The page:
Alex Andriesse On:

Boredom by Sylvain Tesson

A geographer by training, a traveler by calling, a Parisian by birth, Sylvain Tesson has wandered and written about many landscapes, ranging from Calcutta to the Gobi Desert, from Afghanistan to the northern extremes of Russia. He has crossed the Himalayas on foot and the steppes of Central Asia on horseback. He once lived for five months alone in a cabin on the Siberian Taiga, simply because he’d promised himself that, before he turned forty, “[he] would live as a hermit deep in the woods.” He is a writer excited by the possibilities of place.
Like any good nomad, Tesson knows how to pack all that’s necessary and still manage to travel light. He fits enough material for a novella into the two dozen paragraphs of “Boredom”—a story that follows a young woman named Tatiana from her post-college days in Siberia, through a sojourn in Moscow, to a surreal relocation in Provence. Along the way, she’ll meet an English strip-club owner who quotes Baudelaire and E. M. Cioran, and a French television producer with a taste for Flaubert (or at least for beautiful young women with a taste for Flaubert).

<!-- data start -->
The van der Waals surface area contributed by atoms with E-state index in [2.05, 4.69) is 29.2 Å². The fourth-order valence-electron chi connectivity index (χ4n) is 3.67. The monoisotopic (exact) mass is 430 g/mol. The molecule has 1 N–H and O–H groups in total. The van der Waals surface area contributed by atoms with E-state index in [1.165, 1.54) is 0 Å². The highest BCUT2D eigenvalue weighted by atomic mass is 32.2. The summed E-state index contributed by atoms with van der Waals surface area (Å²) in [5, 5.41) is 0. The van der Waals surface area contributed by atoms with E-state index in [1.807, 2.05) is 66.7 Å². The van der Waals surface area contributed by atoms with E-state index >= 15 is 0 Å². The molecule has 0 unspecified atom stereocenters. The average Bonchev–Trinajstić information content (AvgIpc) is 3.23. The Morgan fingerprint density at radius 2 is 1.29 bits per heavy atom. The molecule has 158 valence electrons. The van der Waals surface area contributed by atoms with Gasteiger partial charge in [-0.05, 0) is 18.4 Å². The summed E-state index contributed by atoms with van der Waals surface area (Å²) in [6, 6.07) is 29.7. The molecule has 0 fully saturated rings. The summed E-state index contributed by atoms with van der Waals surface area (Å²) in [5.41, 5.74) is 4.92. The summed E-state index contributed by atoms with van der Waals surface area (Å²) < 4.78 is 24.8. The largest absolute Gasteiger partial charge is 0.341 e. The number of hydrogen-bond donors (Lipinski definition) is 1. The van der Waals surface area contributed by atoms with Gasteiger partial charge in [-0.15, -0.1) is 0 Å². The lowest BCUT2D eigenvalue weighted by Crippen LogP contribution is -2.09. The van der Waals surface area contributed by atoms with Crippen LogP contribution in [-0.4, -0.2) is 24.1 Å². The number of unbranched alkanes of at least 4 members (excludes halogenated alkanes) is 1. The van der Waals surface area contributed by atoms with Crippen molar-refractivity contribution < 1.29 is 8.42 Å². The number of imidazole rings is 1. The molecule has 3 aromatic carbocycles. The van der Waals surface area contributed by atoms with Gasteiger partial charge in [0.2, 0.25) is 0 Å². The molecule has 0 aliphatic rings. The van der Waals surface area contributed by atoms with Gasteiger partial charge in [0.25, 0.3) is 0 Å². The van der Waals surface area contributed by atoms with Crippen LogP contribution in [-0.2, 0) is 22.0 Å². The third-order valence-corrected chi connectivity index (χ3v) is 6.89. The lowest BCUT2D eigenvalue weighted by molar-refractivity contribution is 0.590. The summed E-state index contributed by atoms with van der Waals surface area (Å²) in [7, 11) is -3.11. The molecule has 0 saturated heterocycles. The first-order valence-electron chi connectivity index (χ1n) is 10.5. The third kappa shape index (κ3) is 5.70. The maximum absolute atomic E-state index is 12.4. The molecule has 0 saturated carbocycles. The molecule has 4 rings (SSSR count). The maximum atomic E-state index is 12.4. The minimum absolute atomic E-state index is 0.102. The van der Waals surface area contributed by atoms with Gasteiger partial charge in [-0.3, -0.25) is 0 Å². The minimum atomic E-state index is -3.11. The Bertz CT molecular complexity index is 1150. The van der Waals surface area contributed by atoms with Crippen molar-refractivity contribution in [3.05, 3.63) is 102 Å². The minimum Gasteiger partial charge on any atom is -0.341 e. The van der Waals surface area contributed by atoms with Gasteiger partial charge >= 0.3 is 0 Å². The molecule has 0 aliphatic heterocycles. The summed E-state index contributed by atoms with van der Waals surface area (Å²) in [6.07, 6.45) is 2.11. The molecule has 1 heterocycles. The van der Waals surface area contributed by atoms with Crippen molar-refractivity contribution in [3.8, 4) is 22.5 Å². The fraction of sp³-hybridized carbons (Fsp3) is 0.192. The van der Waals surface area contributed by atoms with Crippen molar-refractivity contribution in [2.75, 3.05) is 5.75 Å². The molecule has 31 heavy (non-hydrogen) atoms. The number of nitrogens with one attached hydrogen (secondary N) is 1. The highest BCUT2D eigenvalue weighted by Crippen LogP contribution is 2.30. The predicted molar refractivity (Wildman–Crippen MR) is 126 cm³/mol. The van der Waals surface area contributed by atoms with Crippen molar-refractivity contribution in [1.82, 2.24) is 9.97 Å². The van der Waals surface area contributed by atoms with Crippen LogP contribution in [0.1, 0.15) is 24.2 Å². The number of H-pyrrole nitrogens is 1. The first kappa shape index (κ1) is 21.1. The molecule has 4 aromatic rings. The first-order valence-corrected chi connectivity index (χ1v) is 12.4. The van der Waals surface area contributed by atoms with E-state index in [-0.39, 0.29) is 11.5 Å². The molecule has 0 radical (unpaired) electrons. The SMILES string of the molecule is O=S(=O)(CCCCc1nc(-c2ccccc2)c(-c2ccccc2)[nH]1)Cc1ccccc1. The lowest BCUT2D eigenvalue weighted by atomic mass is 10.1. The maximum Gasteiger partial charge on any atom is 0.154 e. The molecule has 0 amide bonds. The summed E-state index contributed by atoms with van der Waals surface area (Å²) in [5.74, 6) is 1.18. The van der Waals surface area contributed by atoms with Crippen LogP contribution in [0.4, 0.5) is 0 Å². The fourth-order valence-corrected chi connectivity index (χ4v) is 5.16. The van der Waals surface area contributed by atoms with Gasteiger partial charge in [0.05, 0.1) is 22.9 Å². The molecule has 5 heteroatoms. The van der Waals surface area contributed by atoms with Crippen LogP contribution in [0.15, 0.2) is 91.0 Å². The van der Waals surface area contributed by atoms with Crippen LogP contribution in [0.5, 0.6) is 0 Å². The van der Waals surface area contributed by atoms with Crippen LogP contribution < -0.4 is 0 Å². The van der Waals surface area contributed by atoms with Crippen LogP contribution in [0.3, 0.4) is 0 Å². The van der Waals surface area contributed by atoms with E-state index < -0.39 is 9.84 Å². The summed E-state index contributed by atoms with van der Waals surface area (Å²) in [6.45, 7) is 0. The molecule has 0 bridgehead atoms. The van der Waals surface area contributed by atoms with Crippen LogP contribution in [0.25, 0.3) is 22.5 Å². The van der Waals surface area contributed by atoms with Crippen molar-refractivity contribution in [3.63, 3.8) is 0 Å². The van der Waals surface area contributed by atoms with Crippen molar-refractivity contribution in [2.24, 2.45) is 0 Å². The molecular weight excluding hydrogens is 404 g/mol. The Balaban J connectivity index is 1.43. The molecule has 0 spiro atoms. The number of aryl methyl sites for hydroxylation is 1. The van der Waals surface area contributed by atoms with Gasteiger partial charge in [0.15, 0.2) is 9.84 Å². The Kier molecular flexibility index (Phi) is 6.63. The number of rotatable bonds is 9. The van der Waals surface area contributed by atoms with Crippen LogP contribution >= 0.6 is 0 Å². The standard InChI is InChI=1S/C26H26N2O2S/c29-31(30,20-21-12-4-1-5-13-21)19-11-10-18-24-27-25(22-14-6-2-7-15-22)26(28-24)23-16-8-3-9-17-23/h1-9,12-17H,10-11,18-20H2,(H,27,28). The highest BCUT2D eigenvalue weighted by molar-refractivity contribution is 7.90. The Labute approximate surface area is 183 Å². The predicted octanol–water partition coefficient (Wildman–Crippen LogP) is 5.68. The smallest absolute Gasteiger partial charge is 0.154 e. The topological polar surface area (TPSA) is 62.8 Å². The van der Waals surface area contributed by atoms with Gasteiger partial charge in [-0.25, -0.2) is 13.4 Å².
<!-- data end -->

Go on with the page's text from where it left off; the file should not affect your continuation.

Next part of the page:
Tatiana is a dreamer from a long line of literary dreamers, the daughter of Dostoevsky’s Arkady Ivanovitch and Flaubert’s own Emma Bovary. She is destined to be disappointed by reality. But it’s the keenness of her disappointment that makes her every reader’s secret sharer, and that makes this story such a pleasure to read.

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